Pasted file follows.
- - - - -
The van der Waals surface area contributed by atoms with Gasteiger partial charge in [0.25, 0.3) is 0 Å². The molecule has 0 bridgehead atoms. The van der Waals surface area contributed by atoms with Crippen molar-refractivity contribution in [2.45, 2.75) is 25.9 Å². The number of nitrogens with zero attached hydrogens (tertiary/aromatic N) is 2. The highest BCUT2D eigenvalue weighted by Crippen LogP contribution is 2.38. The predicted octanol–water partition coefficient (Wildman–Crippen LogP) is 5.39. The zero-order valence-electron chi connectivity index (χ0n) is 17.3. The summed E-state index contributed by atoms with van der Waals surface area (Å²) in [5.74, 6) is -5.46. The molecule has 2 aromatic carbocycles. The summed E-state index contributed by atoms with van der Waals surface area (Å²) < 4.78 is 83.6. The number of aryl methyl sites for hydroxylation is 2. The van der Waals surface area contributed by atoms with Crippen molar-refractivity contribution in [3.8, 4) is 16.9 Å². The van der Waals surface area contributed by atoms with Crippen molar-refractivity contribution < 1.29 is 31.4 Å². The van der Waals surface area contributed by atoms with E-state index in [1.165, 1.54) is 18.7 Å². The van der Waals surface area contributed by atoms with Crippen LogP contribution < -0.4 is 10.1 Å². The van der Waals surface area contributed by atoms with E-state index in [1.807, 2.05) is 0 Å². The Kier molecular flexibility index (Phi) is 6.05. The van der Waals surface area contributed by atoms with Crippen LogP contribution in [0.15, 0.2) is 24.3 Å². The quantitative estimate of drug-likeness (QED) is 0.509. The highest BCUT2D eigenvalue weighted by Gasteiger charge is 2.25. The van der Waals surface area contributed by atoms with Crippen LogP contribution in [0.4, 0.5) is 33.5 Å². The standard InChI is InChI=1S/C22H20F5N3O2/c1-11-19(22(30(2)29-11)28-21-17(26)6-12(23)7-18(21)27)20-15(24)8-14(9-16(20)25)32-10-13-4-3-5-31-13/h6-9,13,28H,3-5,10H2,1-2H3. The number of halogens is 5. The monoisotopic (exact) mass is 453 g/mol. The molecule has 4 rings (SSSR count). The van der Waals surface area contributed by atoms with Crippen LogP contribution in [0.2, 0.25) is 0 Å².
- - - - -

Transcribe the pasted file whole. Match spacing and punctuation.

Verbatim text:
The van der Waals surface area contributed by atoms with Gasteiger partial charge in [0.25, 0.3) is 0 Å². The molecule has 0 bridgehead atoms. The van der Waals surface area contributed by atoms with Crippen molar-refractivity contribution in [2.45, 2.75) is 25.9 Å². The number of nitrogens with zero attached hydrogens (tertiary/aromatic N) is 2. The highest BCUT2D eigenvalue weighted by Crippen LogP contribution is 2.38. The predicted octanol–water partition coefficient (Wildman–Crippen LogP) is 5.39. The zero-order valence-electron chi connectivity index (χ0n) is 17.3. The summed E-state index contributed by atoms with van der Waals surface area (Å²) in [5.74, 6) is -5.46. The molecule has 2 aromatic carbocycles. The summed E-state index contributed by atoms with van der Waals surface area (Å²) < 4.78 is 83.6. The number of aryl methyl sites for hydroxylation is 2. The van der Waals surface area contributed by atoms with Crippen molar-refractivity contribution in [3.8, 4) is 16.9 Å². The van der Waals surface area contributed by atoms with Crippen molar-refractivity contribution < 1.29 is 31.4 Å². The van der Waals surface area contributed by atoms with E-state index in [1.165, 1.54) is 18.7 Å². The van der Waals surface area contributed by atoms with Crippen LogP contribution < -0.4 is 10.1 Å². The van der Waals surface area contributed by atoms with E-state index in [1.807, 2.05) is 0 Å². The Kier molecular flexibility index (Phi) is 6.05. The van der Waals surface area contributed by atoms with Crippen LogP contribution in [0.15, 0.2) is 24.3 Å². The quantitative estimate of drug-likeness (QED) is 0.509. The highest BCUT2D eigenvalue weighted by Gasteiger charge is 2.25. The van der Waals surface area contributed by atoms with Crippen LogP contribution in [0.4, 0.5) is 33.5 Å². The standard InChI is InChI=1S/C22H20F5N3O2/c1-11-19(22(30(2)29-11)28-21-17(26)6-12(23)7-18(21)27)20-15(24)8-14(9-16(20)25)32-10-13-4-3-5-31-13/h6-9,13,28H,3-5,10H2,1-2H3. The number of halogens is 5. The monoisotopic (exact) mass is 453 g/mol. The molecule has 4 rings (SSSR count). The van der Waals surface area contributed by atoms with Crippen LogP contribution in [0.2, 0.25) is 0 Å².